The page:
15 January 2020 (closed)
USD/IDR (13,648) -10.00 -0.07%
EUR/IDR (15,206) -24.81 -0.16%
Jakarta Composite Index (6,283.37) -42.04 -0.66%
Stocks in Asia were mostly up on Tuesday (12/04) supported by the weaker Japanese yen (retreating after a seven-day rally again the US dollar) and rising commodity prices (with crude oil touching a 2016 high at USD $43 per barrel after the US dollar weakened). Indonesia's benchmark Jakarta Composite Index rose 0.89 percent to 4,829.57 points, while the rupiah appreciated 0.14 percent to IDR 13,115 per US dollar (Bloomberg Dollar Index). Several analysts claim that the positive performance of Indonesian assets was also due to the government's plan to cut the corporate income tax to 20 percent and raise the non-taxable personal income tax by 50 percent.
In a meeting with Indonesia's parliamentary commission that oversees taxes on Monday (11/04), Indonesian Finance Minister Bambang Brodjonegoro announced the government's intention to cut the nation's corporate income tax rate from 25 percent currently to 20 percent in a bid to create a more competitive business climate and attract investment, hence discouraging local companies from seeking profits in lower tax markets (for example Singapore).
The Indonesian government also announced a plan to raise people's non-taxable income by 50 percent from IDR 36 million (approx. USD $2,727) to IDR 54 million (approx. USD $4,090) in an effort to strengthen people's purchasing power and encourage household consumption.
Oil prices remain volatile ahead of the meeting in Doha on Sunday 17 April 2016. At this occasion the world's leading crude oil producers - including Saudi Arabia and Russia - will discuss an "oil output freeze" in a bid to boost prices. Iran, however, stated it will continue boosting oil output up to 4 million barrels per day. Brent crude climbed 1 percent to USD $43.24 per barrel, a four-month high, while West Texas Intermediate (WTI) rose 0.7 percent to USD $40.63 per barrel today. A weakening US dollar always boosts commodity prices, hence giving rise to investor appetite for riskier (emerging market) assets.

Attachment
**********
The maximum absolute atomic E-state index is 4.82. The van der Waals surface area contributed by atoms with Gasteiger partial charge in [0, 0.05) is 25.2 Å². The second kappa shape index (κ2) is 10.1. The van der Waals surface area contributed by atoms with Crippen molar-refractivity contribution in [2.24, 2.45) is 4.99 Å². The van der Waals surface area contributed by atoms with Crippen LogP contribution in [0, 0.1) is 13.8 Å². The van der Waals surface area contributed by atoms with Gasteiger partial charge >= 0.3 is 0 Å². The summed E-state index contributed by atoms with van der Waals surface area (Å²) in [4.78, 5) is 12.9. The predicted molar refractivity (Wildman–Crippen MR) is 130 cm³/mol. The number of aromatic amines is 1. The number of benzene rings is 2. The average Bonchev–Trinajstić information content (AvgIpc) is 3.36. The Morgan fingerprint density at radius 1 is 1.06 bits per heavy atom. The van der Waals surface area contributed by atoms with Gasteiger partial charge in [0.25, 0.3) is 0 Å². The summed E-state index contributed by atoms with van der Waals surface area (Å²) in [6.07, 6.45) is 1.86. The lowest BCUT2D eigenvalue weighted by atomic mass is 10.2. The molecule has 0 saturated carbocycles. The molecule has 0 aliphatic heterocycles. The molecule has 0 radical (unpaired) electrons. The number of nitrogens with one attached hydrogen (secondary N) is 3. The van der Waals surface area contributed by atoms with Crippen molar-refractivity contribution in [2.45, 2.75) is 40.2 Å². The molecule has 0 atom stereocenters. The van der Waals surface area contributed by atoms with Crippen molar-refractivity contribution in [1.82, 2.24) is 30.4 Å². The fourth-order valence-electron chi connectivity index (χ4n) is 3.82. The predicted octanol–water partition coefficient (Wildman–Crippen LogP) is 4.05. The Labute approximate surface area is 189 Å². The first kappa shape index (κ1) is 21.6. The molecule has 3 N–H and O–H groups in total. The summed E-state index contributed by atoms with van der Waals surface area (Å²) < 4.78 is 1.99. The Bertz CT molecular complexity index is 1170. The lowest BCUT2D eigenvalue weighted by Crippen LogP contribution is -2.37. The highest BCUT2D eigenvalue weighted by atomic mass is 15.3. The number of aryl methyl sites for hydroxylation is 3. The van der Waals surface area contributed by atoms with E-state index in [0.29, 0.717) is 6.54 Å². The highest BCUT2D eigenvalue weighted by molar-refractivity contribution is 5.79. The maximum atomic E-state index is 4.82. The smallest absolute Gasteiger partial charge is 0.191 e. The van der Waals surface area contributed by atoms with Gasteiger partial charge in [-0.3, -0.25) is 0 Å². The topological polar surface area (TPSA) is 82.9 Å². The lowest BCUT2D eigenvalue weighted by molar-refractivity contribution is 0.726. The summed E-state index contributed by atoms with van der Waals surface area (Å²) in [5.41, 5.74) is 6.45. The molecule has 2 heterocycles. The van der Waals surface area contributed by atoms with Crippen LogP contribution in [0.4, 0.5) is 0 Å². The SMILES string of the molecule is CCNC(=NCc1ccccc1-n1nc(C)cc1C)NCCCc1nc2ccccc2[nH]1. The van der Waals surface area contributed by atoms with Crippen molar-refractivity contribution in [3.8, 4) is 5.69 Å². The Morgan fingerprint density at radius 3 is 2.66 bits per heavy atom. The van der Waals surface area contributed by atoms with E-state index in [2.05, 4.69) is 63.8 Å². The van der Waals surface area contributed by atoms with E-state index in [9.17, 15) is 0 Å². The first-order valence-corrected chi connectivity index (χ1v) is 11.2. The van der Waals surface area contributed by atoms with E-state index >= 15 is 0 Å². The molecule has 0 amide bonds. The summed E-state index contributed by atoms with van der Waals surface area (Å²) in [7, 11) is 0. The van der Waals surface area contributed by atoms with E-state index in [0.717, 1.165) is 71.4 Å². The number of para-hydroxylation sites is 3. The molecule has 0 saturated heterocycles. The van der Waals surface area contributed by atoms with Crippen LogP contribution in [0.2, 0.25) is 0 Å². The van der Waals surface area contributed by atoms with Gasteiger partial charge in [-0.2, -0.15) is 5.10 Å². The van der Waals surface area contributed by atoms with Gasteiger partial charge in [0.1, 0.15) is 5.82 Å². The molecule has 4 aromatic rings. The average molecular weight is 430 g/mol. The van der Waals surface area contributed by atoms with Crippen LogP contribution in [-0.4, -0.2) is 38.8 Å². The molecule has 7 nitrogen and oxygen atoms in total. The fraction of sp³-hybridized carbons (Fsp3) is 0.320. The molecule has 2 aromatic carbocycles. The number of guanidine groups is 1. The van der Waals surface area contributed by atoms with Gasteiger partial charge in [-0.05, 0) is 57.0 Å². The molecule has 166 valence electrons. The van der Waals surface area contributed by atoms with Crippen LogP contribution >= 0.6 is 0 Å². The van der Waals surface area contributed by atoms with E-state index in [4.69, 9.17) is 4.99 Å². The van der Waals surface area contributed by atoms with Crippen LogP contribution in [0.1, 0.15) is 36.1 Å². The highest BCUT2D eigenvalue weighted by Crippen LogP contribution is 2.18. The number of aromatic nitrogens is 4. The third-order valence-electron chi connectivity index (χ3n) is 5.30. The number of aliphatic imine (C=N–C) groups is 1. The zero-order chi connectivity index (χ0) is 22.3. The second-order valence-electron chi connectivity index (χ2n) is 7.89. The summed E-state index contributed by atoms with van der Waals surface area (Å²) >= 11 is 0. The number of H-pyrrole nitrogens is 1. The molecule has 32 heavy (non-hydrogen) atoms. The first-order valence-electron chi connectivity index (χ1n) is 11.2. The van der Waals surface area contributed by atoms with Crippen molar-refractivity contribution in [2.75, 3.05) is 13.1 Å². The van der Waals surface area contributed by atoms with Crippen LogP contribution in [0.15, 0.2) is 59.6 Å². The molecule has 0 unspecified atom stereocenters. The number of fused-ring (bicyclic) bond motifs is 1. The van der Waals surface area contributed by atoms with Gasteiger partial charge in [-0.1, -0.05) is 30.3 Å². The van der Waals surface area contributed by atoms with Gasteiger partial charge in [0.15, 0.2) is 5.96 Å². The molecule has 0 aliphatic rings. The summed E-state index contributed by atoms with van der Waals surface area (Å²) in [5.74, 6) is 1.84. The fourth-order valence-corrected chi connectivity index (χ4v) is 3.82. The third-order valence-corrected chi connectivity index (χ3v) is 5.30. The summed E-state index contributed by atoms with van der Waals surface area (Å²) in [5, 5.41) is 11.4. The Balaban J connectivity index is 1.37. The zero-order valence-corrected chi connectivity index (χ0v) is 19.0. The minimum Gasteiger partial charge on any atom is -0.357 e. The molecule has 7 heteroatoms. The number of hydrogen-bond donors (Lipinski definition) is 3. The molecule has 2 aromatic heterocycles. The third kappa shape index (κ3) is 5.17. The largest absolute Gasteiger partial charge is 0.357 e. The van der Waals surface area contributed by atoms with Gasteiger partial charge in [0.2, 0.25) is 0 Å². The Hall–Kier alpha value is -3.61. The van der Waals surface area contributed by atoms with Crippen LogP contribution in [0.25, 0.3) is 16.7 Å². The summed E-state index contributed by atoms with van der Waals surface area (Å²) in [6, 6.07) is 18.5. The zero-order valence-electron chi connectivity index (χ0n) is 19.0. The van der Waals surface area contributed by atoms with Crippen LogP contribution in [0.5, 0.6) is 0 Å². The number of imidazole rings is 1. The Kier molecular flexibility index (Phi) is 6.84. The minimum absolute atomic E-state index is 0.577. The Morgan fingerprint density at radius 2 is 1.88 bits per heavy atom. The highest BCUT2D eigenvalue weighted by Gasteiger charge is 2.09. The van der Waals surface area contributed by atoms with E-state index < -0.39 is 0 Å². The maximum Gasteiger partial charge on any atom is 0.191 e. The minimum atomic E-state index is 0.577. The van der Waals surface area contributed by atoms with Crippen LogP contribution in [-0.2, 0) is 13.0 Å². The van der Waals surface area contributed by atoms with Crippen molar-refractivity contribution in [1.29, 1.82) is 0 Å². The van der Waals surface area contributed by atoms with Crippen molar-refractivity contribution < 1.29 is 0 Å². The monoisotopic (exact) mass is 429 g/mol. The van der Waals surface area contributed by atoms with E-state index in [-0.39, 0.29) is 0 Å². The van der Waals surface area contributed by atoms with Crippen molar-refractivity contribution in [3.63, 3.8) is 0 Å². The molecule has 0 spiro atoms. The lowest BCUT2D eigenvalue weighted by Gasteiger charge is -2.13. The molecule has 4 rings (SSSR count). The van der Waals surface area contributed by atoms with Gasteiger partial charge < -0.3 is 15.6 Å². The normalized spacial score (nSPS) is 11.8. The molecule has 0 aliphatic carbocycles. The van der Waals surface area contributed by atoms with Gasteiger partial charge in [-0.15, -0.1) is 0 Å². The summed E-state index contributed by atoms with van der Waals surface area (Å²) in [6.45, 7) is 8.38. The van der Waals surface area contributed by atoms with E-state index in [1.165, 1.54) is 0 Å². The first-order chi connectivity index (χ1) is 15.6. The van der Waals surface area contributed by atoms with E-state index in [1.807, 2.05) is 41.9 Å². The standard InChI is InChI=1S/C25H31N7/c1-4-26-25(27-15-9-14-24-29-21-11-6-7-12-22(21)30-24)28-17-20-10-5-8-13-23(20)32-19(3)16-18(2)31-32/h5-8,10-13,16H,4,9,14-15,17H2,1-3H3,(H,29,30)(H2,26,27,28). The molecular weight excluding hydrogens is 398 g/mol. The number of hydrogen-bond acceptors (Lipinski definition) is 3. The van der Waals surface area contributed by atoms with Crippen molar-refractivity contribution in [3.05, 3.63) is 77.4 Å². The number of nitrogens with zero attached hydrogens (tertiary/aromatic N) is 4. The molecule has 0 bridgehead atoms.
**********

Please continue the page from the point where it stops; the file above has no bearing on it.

More than USD $20 billion of funds went into emerging markets local currency bonds and stocks so far in 2016. This risk sentiment is mainly fueled by speculation that the US Federal Reserve will not raise its key Fed Fund Rate too soon (and too aggressively. However, there are doubts whether this rally can continue because there is still a high degree of uncertainty going on in markets due to China's economic slowdown. Yesterday, the World Bank trimmed its forecast for economic growth in developing Asia and the Pacific. Today, the International Monetary Fund (IMF) is scheduled to release an updated World Economic Forecast, which may also involve a downward revision of the institution's global growth projection.
East Asia and Pacific - World Bank's GDP Growth Projections:
|Developing East Asia & Pacific||6.8||6.5||6.3||6.2||6.2|
Source: East Asia Pacific Economic Update, April 2016: Growing Challenges
Bank Indonesia's benchmark rupiah rate (Jakarta Interbank Spot Dollar Rate, abbreviated JISDOR) appreciated 0.08 percent to IDR 13,123 per US dollar on Tuesday (12/04).
Indonesian Rupiah versus US Dollar (JISDOR):| Source: Bank Indonesia
The Finance Ministry of Indonesia announced today that it sold IDR 18 trillion (approx. USD $1.37 billion) worth of bonds at an auction on Tuesday, above the indicative target of IDR 12 trillion. Total incoming bids were recorded at IDR 32.03 trillion, nearly double the IDR 16.05 trillion received in the previous auction.